Getting a national award for Harold Matzner’s story

By on February 20, 2023

Almost weekly, Desert Sun stories mention Harold Matzner’s support for local charities. His responsibilities include chairing Palm Springs International Film Festival and McCallum Theatre, serving on the Palm Springs Art Museum board and being an active board member of Eisenhower Medical Center. Despite supporting dozens of non-profit organizations, he rarely discusses how he has been able to do so.

When it was announced that Mattzner would receive the Horatio Alger Award from the Washington D.C.-based Horatio Alger Association of Distinguished Americans as one of 11 national recipients, he agreed to sit down and discuss his own Horatio Alger story. The Horatio Alger Association of Distinguished Americans was formed in 1947 to dispel citizens’ fears about the American dream disappearing. During March 30-April 1, Matzner will be inducted into the association.

Additionally, the Denver Broncos general manager John Elway, Dr Valerie Montgomery Rice, president and dean of Morehouse School of Medicine, and Roger S. Penske, chairman of Penske Corporation, which rents trucks, were among the corporate and philanthropic leaders. His membership in the Alger Association includes fellow Coachella Valley residents R.D. Hubbard, Greg Renker and Dennis Washington, who donated $10 million to the association in 2008.

harold matzner

He joins just over 200 living members. One of the best-known young adult novels of the 19th century was Horatio Alger, who recounted “rags to riches” stories. In addition to delivering newspapers and working as a salesman in his hometown of New Jersey, Matzner also had humble beginnings, according to the organisation. The association said in a statement that his selection was not only a reflection of his outstanding professional achievements but also of the perseverance he demonstrated through the course of his life.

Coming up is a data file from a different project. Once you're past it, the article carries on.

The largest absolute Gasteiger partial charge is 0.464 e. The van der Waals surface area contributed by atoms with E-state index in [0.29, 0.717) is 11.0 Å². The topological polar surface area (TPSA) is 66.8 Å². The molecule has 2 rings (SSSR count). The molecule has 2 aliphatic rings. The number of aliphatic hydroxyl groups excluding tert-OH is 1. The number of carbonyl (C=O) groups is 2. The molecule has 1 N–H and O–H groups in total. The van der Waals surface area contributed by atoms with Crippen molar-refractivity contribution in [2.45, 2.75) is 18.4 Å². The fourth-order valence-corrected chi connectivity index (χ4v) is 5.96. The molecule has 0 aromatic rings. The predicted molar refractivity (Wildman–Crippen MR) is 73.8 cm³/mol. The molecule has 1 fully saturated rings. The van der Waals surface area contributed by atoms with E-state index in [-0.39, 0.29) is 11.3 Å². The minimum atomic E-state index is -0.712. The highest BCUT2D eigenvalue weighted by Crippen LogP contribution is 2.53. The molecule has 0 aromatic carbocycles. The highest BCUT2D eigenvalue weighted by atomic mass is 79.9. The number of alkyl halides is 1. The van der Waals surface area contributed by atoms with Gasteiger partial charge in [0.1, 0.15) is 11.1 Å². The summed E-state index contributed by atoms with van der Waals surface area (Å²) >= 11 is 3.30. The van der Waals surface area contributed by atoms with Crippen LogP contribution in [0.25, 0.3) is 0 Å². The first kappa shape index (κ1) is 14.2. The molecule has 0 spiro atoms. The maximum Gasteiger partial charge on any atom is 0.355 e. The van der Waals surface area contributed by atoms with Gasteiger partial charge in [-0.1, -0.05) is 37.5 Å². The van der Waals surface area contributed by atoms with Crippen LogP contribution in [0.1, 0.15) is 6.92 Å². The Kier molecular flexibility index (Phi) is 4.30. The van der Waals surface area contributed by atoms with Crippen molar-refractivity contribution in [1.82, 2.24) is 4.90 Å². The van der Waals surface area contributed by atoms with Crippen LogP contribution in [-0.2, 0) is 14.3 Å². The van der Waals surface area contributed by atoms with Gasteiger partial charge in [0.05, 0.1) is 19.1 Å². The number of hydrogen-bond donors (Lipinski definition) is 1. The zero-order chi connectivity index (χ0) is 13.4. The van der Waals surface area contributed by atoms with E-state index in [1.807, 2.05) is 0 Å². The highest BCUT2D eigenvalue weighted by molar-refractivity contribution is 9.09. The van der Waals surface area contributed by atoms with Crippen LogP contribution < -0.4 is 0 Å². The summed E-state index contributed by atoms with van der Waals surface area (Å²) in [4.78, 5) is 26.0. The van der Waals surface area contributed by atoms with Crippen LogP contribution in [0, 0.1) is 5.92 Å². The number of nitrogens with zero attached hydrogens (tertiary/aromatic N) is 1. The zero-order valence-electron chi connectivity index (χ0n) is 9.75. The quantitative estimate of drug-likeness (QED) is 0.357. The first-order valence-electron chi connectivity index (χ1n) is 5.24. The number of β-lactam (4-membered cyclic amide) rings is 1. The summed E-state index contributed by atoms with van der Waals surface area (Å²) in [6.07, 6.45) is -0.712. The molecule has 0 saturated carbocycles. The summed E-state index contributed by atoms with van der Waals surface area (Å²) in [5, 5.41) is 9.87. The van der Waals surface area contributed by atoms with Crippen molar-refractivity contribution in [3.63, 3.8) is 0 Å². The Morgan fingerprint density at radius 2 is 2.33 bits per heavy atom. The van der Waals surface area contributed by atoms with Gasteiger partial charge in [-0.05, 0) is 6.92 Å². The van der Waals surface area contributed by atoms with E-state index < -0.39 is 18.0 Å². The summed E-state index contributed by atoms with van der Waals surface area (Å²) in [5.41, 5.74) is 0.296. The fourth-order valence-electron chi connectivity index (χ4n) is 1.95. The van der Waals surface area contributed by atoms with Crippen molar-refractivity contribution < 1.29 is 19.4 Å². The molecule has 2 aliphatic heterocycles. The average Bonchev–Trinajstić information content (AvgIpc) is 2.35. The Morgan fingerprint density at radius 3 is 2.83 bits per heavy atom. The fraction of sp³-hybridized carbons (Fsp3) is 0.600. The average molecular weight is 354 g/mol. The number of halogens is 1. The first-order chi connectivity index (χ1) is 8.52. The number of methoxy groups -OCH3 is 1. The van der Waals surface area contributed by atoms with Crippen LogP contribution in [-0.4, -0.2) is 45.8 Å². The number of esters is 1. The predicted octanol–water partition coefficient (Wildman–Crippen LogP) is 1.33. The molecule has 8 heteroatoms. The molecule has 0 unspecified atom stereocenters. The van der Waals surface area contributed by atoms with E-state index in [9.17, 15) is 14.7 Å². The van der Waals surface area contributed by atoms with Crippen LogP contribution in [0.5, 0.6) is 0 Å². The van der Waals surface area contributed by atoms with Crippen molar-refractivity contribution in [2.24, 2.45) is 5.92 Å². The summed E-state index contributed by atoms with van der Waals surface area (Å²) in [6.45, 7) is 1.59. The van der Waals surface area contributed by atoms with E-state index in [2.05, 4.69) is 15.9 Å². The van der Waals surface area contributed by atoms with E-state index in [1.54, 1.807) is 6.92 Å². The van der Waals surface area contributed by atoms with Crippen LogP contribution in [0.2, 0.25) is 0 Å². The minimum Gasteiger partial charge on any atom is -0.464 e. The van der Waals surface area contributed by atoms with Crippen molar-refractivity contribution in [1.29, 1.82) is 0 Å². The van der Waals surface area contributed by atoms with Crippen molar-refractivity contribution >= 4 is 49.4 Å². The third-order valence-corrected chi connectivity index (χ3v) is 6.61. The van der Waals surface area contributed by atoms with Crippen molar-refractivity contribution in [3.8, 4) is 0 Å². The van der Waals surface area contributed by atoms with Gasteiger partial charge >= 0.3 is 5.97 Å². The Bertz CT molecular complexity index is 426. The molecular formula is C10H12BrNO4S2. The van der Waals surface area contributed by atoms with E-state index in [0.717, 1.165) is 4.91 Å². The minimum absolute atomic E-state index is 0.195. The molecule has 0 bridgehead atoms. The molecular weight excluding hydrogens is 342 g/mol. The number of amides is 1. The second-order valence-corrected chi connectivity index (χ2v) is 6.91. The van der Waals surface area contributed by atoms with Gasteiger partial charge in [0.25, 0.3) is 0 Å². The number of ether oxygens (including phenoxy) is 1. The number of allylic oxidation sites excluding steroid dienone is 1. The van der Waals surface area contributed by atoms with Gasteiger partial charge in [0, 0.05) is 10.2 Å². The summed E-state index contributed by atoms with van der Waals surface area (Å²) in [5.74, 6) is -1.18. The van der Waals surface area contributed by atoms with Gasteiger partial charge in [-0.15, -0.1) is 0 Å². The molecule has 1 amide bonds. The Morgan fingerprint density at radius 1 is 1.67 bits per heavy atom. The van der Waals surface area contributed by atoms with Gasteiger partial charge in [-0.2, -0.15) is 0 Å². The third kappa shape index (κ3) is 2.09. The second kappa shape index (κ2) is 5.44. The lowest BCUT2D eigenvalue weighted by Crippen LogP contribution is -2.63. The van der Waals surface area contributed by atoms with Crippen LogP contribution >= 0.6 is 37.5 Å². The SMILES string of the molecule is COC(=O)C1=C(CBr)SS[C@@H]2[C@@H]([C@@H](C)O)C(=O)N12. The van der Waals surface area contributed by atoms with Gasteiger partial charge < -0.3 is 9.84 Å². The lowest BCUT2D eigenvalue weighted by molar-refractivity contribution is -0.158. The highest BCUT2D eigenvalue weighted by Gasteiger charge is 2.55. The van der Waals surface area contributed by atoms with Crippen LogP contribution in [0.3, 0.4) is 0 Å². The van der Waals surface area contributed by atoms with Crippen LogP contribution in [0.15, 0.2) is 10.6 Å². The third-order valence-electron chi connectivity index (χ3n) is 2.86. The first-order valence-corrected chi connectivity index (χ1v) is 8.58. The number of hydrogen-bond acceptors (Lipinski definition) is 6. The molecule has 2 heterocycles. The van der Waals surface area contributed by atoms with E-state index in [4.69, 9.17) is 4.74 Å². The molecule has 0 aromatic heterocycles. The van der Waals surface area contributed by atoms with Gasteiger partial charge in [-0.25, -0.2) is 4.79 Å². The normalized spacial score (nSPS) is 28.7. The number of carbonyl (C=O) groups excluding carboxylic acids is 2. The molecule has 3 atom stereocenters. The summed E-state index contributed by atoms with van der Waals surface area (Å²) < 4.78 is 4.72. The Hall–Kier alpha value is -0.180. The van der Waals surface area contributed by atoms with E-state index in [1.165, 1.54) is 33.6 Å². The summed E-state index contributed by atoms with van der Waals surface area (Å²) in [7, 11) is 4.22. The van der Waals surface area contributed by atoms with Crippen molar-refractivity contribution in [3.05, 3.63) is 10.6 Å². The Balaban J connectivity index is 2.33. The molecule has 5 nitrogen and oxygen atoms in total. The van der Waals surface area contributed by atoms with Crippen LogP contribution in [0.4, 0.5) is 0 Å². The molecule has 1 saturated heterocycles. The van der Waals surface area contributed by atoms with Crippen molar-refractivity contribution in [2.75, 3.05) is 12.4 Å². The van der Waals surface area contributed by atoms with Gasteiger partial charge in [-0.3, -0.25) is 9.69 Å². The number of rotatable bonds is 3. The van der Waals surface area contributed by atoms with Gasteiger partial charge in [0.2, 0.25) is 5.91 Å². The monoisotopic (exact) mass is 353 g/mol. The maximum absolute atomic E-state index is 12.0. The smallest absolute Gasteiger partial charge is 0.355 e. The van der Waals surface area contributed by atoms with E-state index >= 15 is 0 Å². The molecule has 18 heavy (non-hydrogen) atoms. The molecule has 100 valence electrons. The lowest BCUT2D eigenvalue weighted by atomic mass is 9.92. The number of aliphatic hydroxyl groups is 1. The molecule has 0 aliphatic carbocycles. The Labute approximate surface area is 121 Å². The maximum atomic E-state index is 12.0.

Since 1997, Mr Matzner has given more than $60 million to Palm Springs non-profits as chairman of CBA Industries. As he discussed his life from his expansive, luxury home embedded in the San Jacinto Mountains over Palm Springs, Matzner was reluctant to share the obstacles he had overcome to get to where he was. In his opinion, freedom is the most important thing to him.

It is important to him that the New York-based Innocence Project exonerates wrongly convicted people by DNA testing and reforms the criminal justice system so that future injustices cannot occur. As a grandson of a cantor, Matzner will be 80 next July 4. Through the Work Progress Administration, his father received federal funding for a federally-funded job and eventually became part of an inner-city printing company as a minority partner. As a high school student, Harold bought a trade publication.

Boston, MA

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